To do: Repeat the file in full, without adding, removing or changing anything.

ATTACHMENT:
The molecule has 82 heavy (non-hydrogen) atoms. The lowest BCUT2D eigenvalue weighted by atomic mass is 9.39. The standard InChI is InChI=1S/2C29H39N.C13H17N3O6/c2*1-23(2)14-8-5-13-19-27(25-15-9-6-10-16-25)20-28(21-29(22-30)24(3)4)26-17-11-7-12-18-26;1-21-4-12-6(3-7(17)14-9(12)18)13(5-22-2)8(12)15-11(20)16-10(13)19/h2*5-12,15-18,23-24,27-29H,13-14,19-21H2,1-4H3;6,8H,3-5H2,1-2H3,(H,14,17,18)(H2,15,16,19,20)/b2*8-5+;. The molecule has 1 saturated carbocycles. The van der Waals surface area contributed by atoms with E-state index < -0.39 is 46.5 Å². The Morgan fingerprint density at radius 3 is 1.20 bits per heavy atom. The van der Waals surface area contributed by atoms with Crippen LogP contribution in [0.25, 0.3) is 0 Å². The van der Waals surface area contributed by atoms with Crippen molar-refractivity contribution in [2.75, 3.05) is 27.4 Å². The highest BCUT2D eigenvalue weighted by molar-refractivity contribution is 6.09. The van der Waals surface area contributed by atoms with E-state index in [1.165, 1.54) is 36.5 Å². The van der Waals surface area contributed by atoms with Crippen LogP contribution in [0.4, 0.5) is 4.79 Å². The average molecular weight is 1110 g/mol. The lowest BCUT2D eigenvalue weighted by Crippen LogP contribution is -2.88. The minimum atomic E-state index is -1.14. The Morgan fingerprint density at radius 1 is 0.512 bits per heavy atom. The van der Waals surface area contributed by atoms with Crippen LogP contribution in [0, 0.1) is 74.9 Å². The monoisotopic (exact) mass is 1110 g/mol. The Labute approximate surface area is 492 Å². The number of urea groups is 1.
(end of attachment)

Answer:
The molecule has 82 heavy (non-hydrogen) atoms. The lowest BCUT2D eigenvalue weighted by atomic mass is 9.39. The standard InChI is InChI=1S/2C29H39N.C13H17N3O6/c2*1-23(2)14-8-5-13-19-27(25-15-9-6-10-16-25)20-28(21-29(22-30)24(3)4)26-17-11-7-12-18-26;1-21-4-12-6(3-7(17)14-9(12)18)13(5-22-2)8(12)15-11(20)16-10(13)19/h2*5-12,15-18,23-24,27-29H,13-14,19-21H2,1-4H3;6,8H,3-5H2,1-2H3,(H,14,17,18)(H2,15,16,19,20)/b2*8-5+;. The molecule has 1 saturated carbocycles. The van der Waals surface area contributed by atoms with E-state index < -0.39 is 46.5 Å². The Morgan fingerprint density at radius 3 is 1.20 bits per heavy atom. The van der Waals surface area contributed by atoms with Crippen LogP contribution in [0.25, 0.3) is 0 Å². The van der Waals surface area contributed by atoms with Crippen molar-refractivity contribution in [2.75, 3.05) is 27.4 Å². The highest BCUT2D eigenvalue weighted by molar-refractivity contribution is 6.09. The van der Waals surface area contributed by atoms with E-state index in [1.165, 1.54) is 36.5 Å². The van der Waals surface area contributed by atoms with Crippen LogP contribution in [0.4, 0.5) is 4.79 Å². The average molecular weight is 1110 g/mol. The lowest BCUT2D eigenvalue weighted by Crippen LogP contribution is -2.88. The minimum atomic E-state index is -1.14. The Morgan fingerprint density at radius 1 is 0.512 bits per heavy atom. The van der Waals surface area contributed by atoms with Crippen LogP contribution in [0, 0.1) is 74.9 Å². The monoisotopic (exact) mass is 1110 g/mol. The Labute approximate surface area is 492 Å². The number of urea groups is 1.